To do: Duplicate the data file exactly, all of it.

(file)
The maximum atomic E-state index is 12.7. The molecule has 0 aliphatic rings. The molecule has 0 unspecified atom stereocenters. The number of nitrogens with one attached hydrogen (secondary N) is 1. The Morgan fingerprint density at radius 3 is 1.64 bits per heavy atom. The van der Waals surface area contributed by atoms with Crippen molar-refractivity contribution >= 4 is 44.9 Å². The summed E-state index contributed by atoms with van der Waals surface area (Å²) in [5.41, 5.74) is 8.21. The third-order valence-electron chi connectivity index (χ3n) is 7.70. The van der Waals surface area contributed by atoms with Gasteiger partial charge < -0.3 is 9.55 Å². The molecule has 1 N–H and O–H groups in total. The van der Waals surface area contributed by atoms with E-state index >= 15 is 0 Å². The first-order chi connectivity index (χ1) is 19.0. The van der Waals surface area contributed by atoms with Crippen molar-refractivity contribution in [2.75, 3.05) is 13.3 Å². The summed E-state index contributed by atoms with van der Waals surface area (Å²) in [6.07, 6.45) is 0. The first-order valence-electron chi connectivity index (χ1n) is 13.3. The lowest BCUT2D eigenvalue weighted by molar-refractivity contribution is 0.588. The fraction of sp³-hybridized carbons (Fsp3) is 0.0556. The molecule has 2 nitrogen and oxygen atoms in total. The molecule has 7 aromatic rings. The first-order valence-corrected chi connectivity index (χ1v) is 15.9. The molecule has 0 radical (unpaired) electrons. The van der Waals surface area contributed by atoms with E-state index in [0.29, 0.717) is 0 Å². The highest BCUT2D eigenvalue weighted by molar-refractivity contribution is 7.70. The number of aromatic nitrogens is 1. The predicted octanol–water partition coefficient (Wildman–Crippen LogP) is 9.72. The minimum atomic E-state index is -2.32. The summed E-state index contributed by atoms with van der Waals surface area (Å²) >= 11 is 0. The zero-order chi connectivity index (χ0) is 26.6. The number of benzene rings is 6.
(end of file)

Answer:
The maximum atomic E-state index is 12.7. The molecule has 0 aliphatic rings. The molecule has 0 unspecified atom stereocenters. The number of nitrogens with one attached hydrogen (secondary N) is 1. The Morgan fingerprint density at radius 3 is 1.64 bits per heavy atom. The van der Waals surface area contributed by atoms with Crippen molar-refractivity contribution >= 4 is 44.9 Å². The summed E-state index contributed by atoms with van der Waals surface area (Å²) in [5.41, 5.74) is 8.21. The third-order valence-electron chi connectivity index (χ3n) is 7.70. The van der Waals surface area contributed by atoms with Gasteiger partial charge < -0.3 is 9.55 Å². The molecule has 1 N–H and O–H groups in total. The van der Waals surface area contributed by atoms with E-state index >= 15 is 0 Å². The first-order chi connectivity index (χ1) is 19.0. The van der Waals surface area contributed by atoms with Crippen molar-refractivity contribution in [2.75, 3.05) is 13.3 Å². The summed E-state index contributed by atoms with van der Waals surface area (Å²) in [6.07, 6.45) is 0. The first-order valence-electron chi connectivity index (χ1n) is 13.3. The lowest BCUT2D eigenvalue weighted by molar-refractivity contribution is 0.588. The fraction of sp³-hybridized carbons (Fsp3) is 0.0556. The molecule has 2 nitrogen and oxygen atoms in total. The molecule has 7 aromatic rings. The first-order valence-corrected chi connectivity index (χ1v) is 15.9. The molecule has 0 radical (unpaired) electrons. The van der Waals surface area contributed by atoms with E-state index in [0.29, 0.717) is 0 Å². The highest BCUT2D eigenvalue weighted by molar-refractivity contribution is 7.70. The number of aromatic nitrogens is 1. The predicted octanol–water partition coefficient (Wildman–Crippen LogP) is 9.72. The minimum atomic E-state index is -2.32. The summed E-state index contributed by atoms with van der Waals surface area (Å²) >= 11 is 0. The zero-order chi connectivity index (χ0) is 26.6. The number of benzene rings is 6.